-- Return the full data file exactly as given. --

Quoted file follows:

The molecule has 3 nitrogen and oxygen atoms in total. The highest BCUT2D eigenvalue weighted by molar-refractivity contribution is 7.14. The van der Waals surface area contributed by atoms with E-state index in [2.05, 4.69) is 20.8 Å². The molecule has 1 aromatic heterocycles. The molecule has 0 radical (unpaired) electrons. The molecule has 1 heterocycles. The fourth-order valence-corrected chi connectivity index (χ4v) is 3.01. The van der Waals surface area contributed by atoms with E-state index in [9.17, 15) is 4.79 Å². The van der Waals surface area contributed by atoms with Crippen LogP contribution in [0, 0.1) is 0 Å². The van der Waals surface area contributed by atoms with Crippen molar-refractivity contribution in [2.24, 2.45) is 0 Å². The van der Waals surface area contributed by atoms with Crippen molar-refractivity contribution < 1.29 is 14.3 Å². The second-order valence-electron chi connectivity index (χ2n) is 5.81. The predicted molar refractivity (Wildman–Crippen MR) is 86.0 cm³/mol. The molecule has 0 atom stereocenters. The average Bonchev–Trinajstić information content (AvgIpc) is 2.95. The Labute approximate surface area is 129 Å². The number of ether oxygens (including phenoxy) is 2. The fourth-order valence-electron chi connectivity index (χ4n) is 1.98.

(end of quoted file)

The molecule has 3 nitrogen and oxygen atoms in total. The highest BCUT2D eigenvalue weighted by molar-refractivity contribution is 7.14. The van der Waals surface area contributed by atoms with E-state index in [2.05, 4.69) is 20.8 Å². The molecule has 1 aromatic heterocycles. The molecule has 0 radical (unpaired) electrons. The molecule has 1 heterocycles. The fourth-order valence-corrected chi connectivity index (χ4v) is 3.01. The van der Waals surface area contributed by atoms with E-state index in [9.17, 15) is 4.79 Å². The van der Waals surface area contributed by atoms with Crippen LogP contribution in [0, 0.1) is 0 Å². The van der Waals surface area contributed by atoms with Crippen molar-refractivity contribution in [2.24, 2.45) is 0 Å². The van der Waals surface area contributed by atoms with Crippen molar-refractivity contribution < 1.29 is 14.3 Å². The second-order valence-electron chi connectivity index (χ2n) is 5.81. The predicted molar refractivity (Wildman–Crippen MR) is 86.0 cm³/mol. The molecule has 0 atom stereocenters. The average Bonchev–Trinajstić information content (AvgIpc) is 2.95. The Labute approximate surface area is 129 Å². The number of ether oxygens (including phenoxy) is 2. The fourth-order valence-electron chi connectivity index (χ4n) is 1.98.